Hundreds turn out for Greensburg Open bowling tournament’s 30th year |
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Jacob Tierney

Close to 430 bowlers crowded the lanes at Main Bowling Center in Greensburg on Sunday, competing for a tournament championship that is worth $1,500 to the winner.

The 30th Greensburg Open bowling tournament resumed Sunday at the center, attracting bowlers from throughout Western Pennsylvania, as well as Ohio, West Virginia and even as far as New Jersey, said Jim Heater of Southwest Greensburg, tournament director and bowling center manager.

The tournament will stretch over the next two Sundays, with the championship being decided on March 17, when 32 bowlers will battle for the crown, Heater said.

“It’s still really popular,” Heater said.

One of the bowlers who has bowled in all 30 tournaments is George Ross of Mt. Pleasant, who bowls in a league at Main Bowling Center. Ross, a winner of the 2011 tournament, said he looks forward to the competition at the annual event.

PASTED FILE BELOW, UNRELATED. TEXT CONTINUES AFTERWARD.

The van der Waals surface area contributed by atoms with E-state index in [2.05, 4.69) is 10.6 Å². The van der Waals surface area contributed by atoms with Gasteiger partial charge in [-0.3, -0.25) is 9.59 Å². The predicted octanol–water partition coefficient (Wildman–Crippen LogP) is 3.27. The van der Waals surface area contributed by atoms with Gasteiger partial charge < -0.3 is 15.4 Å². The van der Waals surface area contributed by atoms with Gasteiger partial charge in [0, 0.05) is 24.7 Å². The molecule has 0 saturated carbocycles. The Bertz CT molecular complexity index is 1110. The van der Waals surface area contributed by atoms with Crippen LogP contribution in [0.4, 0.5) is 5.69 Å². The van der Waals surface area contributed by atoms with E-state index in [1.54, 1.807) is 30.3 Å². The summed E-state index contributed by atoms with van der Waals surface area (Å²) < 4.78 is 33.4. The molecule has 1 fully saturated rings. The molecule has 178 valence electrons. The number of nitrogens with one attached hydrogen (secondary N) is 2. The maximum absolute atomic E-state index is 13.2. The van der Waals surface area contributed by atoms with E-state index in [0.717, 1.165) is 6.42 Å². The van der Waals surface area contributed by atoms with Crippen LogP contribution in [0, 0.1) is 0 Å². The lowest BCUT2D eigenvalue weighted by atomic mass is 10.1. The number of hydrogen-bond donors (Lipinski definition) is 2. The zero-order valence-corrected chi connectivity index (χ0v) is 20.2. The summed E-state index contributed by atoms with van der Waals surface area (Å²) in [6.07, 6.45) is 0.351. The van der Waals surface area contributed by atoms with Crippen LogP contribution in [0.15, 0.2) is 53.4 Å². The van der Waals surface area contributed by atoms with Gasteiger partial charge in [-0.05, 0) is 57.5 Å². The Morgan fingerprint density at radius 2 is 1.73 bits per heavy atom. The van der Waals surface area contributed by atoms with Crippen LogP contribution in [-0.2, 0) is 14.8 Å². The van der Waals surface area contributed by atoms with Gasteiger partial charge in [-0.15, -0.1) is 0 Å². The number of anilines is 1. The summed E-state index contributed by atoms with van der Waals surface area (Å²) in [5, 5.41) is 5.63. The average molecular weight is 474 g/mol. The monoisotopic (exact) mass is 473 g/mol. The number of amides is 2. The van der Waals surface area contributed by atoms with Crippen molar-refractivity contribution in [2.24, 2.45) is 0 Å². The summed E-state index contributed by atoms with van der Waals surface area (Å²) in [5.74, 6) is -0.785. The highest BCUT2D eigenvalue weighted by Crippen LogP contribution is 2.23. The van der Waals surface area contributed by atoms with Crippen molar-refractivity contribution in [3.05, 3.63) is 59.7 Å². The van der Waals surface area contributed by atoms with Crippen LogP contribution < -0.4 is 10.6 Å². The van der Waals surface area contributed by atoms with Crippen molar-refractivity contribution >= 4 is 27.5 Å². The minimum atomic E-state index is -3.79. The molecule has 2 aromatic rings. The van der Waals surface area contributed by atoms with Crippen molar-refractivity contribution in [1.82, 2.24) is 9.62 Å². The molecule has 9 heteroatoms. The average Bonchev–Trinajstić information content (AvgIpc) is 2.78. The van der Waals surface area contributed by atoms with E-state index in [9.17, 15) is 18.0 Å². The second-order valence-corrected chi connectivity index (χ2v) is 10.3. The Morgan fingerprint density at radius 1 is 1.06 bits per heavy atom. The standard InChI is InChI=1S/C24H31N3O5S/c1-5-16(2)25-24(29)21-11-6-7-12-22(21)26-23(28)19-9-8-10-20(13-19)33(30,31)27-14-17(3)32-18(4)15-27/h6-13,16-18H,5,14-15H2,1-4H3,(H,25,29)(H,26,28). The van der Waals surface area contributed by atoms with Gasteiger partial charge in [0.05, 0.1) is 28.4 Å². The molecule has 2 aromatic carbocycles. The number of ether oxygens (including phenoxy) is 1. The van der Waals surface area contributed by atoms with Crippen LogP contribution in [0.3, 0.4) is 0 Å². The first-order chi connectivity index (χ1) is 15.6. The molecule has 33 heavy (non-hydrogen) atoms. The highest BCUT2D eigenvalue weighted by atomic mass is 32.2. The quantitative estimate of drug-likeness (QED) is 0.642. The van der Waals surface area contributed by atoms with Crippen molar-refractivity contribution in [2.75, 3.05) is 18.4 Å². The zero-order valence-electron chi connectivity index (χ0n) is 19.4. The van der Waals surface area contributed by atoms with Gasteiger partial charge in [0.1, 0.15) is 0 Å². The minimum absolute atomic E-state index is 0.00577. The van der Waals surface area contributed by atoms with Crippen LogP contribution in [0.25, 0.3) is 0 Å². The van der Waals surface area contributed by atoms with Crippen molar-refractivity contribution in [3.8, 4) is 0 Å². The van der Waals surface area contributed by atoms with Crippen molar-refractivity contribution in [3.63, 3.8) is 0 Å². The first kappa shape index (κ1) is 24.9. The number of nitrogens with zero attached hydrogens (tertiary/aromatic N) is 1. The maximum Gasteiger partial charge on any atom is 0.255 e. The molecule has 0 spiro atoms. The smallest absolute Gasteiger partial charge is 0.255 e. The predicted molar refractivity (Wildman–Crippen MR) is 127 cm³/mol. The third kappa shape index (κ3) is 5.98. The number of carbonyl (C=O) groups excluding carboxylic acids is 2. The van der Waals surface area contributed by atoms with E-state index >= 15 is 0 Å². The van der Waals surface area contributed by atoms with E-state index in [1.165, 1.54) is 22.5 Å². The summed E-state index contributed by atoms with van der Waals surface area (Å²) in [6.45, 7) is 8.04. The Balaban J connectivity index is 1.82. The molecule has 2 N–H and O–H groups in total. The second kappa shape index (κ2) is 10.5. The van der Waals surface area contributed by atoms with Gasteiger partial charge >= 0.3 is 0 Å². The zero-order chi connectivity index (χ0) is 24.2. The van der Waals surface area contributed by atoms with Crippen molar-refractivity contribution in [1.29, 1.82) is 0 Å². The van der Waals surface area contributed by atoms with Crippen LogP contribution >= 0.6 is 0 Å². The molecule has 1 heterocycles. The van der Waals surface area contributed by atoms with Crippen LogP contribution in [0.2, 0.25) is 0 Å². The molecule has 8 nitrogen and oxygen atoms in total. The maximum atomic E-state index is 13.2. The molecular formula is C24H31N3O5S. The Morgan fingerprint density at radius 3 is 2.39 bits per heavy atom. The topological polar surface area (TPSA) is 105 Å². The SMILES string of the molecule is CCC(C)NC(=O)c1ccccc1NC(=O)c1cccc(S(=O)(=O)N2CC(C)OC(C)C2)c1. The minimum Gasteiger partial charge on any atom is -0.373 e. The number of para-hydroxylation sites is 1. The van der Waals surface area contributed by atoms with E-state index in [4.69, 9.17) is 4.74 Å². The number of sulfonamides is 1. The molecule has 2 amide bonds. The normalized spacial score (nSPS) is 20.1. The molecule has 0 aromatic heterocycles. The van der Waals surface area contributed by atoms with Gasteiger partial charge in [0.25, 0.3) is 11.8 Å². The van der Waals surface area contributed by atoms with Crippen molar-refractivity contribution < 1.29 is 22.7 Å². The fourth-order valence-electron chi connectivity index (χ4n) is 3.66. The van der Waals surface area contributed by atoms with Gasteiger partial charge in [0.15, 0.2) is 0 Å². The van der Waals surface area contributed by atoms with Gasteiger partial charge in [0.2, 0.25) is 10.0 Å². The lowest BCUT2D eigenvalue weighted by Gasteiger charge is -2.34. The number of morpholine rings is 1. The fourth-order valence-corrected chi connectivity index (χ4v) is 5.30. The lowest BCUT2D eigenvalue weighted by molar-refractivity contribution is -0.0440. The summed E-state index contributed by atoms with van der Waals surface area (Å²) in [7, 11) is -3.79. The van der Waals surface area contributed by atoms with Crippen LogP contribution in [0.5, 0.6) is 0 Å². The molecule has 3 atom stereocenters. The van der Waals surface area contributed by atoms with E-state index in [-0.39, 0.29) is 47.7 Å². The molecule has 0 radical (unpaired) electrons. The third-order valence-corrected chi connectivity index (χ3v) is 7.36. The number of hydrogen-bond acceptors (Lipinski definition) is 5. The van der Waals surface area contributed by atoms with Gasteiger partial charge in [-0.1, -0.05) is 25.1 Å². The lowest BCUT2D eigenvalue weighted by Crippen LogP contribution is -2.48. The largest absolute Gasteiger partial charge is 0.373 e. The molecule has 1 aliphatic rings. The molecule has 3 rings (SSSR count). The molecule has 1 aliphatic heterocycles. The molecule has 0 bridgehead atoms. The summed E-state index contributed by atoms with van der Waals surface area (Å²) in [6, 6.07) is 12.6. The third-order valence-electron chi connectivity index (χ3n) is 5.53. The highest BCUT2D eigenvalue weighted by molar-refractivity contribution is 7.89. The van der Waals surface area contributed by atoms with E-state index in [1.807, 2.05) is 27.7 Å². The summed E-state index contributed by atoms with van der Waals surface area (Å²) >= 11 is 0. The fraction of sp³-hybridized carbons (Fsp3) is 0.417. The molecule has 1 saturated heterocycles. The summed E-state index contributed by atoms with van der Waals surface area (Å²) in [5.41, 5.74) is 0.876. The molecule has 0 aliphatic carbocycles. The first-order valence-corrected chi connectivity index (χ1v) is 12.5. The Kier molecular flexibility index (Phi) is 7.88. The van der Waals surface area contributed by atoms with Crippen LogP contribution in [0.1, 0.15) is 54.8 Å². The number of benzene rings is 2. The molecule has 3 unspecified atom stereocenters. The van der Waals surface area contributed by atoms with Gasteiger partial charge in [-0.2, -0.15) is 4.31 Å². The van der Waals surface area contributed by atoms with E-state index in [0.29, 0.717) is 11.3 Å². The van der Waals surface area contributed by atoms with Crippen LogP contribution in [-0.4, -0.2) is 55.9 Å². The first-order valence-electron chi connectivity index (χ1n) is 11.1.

Mark Sternick of Greensburg has competed in almost all of the 30 tournaments.

“It’s almost an annual tradition,” said Sternick, who said he grew up bowling with Heater.

Sternick has come close to winning the tournament and was a runner-up one year.

“You’ve got a lot of good bowlers here,” Sternick said.

Among those good bowlers was Jim Petzel, 49, of Plum, who won the tournament in 1994, the first time he entered. Such is the level of competition that he still is seeking his second championship.

“I’ve got hooked and have been here ever since,” said Petzel, who started bowling as a young boy in Connellsville.

Heater created the tournament in 1990, combining different formats from other tournaments “and put them into one,” he said. That first year, there were about 90 bowlers. Last year, there were more than 400.

Because of the large number of competitors, the preliminary round takes place over three weekends — March 3, 10 and 17. The first preliminary round started Sunday morning

Each competitor bowls four games in the preliminaries. Their worst game is dropped from their score.

The 32 bowlers with the highest combined score go on to the finals, which will be held March 17.

There are additional cash prizes for bowlers who come in 60th place or better, and bonuses for seniors, women and youths.

Among the few women in the competition was Justyne Falbo of Hempfield, who has been bowling in the tournament the past five years.

“The competition is really tough,” said the 23-year-old bowler, acknowledging how difficult it will be to win.

“Maybe this time,” Falbo said.

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